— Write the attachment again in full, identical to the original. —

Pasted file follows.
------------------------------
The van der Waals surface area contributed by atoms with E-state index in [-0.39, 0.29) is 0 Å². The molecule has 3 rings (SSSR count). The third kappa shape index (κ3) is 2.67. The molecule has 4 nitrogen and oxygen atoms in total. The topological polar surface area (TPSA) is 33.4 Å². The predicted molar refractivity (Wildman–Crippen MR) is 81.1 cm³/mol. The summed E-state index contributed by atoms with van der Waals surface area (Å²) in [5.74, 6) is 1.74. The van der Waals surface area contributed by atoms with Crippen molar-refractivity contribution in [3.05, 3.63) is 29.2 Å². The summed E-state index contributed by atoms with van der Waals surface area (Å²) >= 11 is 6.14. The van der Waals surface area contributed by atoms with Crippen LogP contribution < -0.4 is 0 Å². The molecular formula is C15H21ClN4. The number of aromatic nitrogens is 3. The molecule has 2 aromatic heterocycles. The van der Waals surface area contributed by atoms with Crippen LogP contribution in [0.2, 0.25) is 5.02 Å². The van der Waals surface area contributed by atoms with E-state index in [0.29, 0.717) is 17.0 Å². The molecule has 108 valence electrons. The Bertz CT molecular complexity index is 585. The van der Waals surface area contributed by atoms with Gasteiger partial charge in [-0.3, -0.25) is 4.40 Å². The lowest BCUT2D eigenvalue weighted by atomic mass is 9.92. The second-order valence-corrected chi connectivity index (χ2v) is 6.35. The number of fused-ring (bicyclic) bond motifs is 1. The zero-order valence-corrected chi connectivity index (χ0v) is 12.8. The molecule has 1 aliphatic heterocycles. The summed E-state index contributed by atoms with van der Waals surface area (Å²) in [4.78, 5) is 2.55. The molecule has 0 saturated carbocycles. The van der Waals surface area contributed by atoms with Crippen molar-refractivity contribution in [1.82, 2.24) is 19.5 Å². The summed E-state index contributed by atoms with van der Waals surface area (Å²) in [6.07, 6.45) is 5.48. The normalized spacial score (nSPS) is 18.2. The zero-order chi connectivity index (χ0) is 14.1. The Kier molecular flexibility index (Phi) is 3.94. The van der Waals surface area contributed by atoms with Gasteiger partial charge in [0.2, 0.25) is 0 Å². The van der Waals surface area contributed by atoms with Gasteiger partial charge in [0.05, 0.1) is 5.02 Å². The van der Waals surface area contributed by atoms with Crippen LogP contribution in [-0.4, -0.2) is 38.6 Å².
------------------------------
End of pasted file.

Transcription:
The van der Waals surface area contributed by atoms with E-state index in [-0.39, 0.29) is 0 Å². The molecule has 3 rings (SSSR count). The third kappa shape index (κ3) is 2.67. The molecule has 4 nitrogen and oxygen atoms in total. The topological polar surface area (TPSA) is 33.4 Å². The predicted molar refractivity (Wildman–Crippen MR) is 81.1 cm³/mol. The summed E-state index contributed by atoms with van der Waals surface area (Å²) in [5.74, 6) is 1.74. The van der Waals surface area contributed by atoms with Crippen molar-refractivity contribution in [3.05, 3.63) is 29.2 Å². The summed E-state index contributed by atoms with van der Waals surface area (Å²) >= 11 is 6.14. The van der Waals surface area contributed by atoms with Crippen LogP contribution < -0.4 is 0 Å². The molecular formula is C15H21ClN4. The number of aromatic nitrogens is 3. The molecule has 2 aromatic heterocycles. The van der Waals surface area contributed by atoms with Crippen LogP contribution in [0.2, 0.25) is 5.02 Å². The van der Waals surface area contributed by atoms with E-state index in [0.29, 0.717) is 17.0 Å². The molecule has 108 valence electrons. The Bertz CT molecular complexity index is 585. The van der Waals surface area contributed by atoms with Gasteiger partial charge in [-0.3, -0.25) is 4.40 Å². The lowest BCUT2D eigenvalue weighted by atomic mass is 9.92. The second-order valence-corrected chi connectivity index (χ2v) is 6.35. The number of fused-ring (bicyclic) bond motifs is 1. The zero-order valence-corrected chi connectivity index (χ0v) is 12.8. The molecule has 1 aliphatic heterocycles. The summed E-state index contributed by atoms with van der Waals surface area (Å²) in [4.78, 5) is 2.55. The molecule has 0 saturated carbocycles. The van der Waals surface area contributed by atoms with Crippen molar-refractivity contribution in [1.82, 2.24) is 19.5 Å². The summed E-state index contributed by atoms with van der Waals surface area (Å²) in [6.07, 6.45) is 5.48. The normalized spacial score (nSPS) is 18.2. The zero-order chi connectivity index (χ0) is 14.1. The Kier molecular flexibility index (Phi) is 3.94. The van der Waals surface area contributed by atoms with Gasteiger partial charge in [0.2, 0.25) is 0 Å². The van der Waals surface area contributed by atoms with Gasteiger partial charge in [0.05, 0.1) is 5.02 Å². The van der Waals surface area contributed by atoms with Crippen LogP contribution in [-0.4, -0.2) is 38.6 Å².